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Risk behaviour, healthcare access and prevalence of infection with Chlamydia trachomatis and Neisseria gonorrhoeae in a population-based sample of adults in Barbados
  1. O P Adams1,
  2. A O Carter2,
  3. P Prussia1,
  4. G McIntyre1,
  5. S L Branch3
  1. 1
    School of Clinical Medicine and Research, The University of the West Indies, Cave Hill, Barbados
  2. 2
    Department of Community Health and Epidemiology, Queen’s University, Kingston, Ontario, Canada
  3. 3
    Ladymeade Reference Unit, Ministry of Health, Barbados
  1. P Adams, Lecturer in Family Medicine, School of Clinical Medicine and Research, The University of the West Indies, Queen Elizabeth Hospital, Martindales road, Barbados; padams{at}uwichill.edu.bb

Abstract

Objectives: To estimate the prevalence of urogenital infection with Chlamydia trachomatis and Neisseria gonorrhoeae in people 18 to 35 years of age in Barbados, and to examine factors associated with infection.

Methods: Cross-sectional survey of randomly selected people from the voters’ register of one electoral district and the collection of urine samples for testing by PCR.

Results: The response rate was 82%; 408 people (195 males and 213 females) completed a questionnaire and had their urine collected. 397 urine samples were satisfactorily tested. Prevalence of C trachomatis urogenital infection was 11.3% (95% CI ±2.9) and N gonorrhoeae 1.8% (95% CI ±1.2) with 12.6% (95% CI ±3.1) having either or both infections. The difference in prevalence by gender was not significant. Multivariate logistic regression showed that prevalence of C trachomatis and/or N gonorrhoeae decreased with increasing age (per year OR 0.89, 95% CI 0.84 to 0.96, p = 0.001), and decreasing time (⩽6 months vs >6 months) since last medical consultation (OR 0.44, 95% CI 0.22 to 0.88, p = 0.02). Most (76%) infected people were asymptomatic. Condom use at last intercourse with a partner not being lived with was not protective (reported by 52%, p = 0.617). The usual source of health care was evenly distributed between the public and private sectors and was not associated with infection. Only 30% of people had ever heard of chlamydia, whereas 92% were aware of gonorrhoea.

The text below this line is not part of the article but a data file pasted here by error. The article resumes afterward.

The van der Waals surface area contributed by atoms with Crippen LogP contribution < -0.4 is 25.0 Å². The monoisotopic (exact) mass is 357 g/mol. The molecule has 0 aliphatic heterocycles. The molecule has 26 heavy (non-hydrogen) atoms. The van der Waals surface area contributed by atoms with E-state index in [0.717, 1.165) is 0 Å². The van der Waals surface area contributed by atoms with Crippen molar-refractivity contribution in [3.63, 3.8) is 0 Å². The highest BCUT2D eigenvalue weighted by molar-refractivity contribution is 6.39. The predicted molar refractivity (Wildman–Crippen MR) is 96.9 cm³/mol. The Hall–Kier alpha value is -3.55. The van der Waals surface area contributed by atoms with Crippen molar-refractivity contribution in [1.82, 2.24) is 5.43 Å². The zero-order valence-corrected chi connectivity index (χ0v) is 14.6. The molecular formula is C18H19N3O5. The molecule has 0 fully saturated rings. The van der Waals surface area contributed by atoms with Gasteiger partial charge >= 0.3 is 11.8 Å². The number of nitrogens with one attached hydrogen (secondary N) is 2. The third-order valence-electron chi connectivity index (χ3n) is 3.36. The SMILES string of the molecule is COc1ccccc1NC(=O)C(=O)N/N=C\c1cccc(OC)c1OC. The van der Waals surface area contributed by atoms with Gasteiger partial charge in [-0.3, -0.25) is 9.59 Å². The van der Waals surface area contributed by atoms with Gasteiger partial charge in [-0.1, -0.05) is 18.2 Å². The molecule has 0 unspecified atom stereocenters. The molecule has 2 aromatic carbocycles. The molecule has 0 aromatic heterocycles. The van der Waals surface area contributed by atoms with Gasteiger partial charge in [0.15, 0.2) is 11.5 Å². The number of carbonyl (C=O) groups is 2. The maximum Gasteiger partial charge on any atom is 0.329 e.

Conclusions: Asymptomatic infection with C trachomatis is an important reservoir of infection, which will remain undetected unless physicians and young people are made aware of this and screening is introduced.

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Footnotes

  • Contributors: Conception and design: OPA, PP, GM; acquisition of data: OPA, SLB; analysis and interpretation of data: OPA, AOC; drafting the article: OPA, AOC; revising the article critically: OPA, AOC, PP, GM; final approval: OPA, AOC, PP, GM, SLB.

  • Funding: This research was funded by a Caribbean Health Research Council grant. Roche Diagnostics provided some of the test kits and Pfizer additional funding.

  • Competing interests: None.

  • Ethics approval: Ethics approval was obtained from the Ministry of Health.

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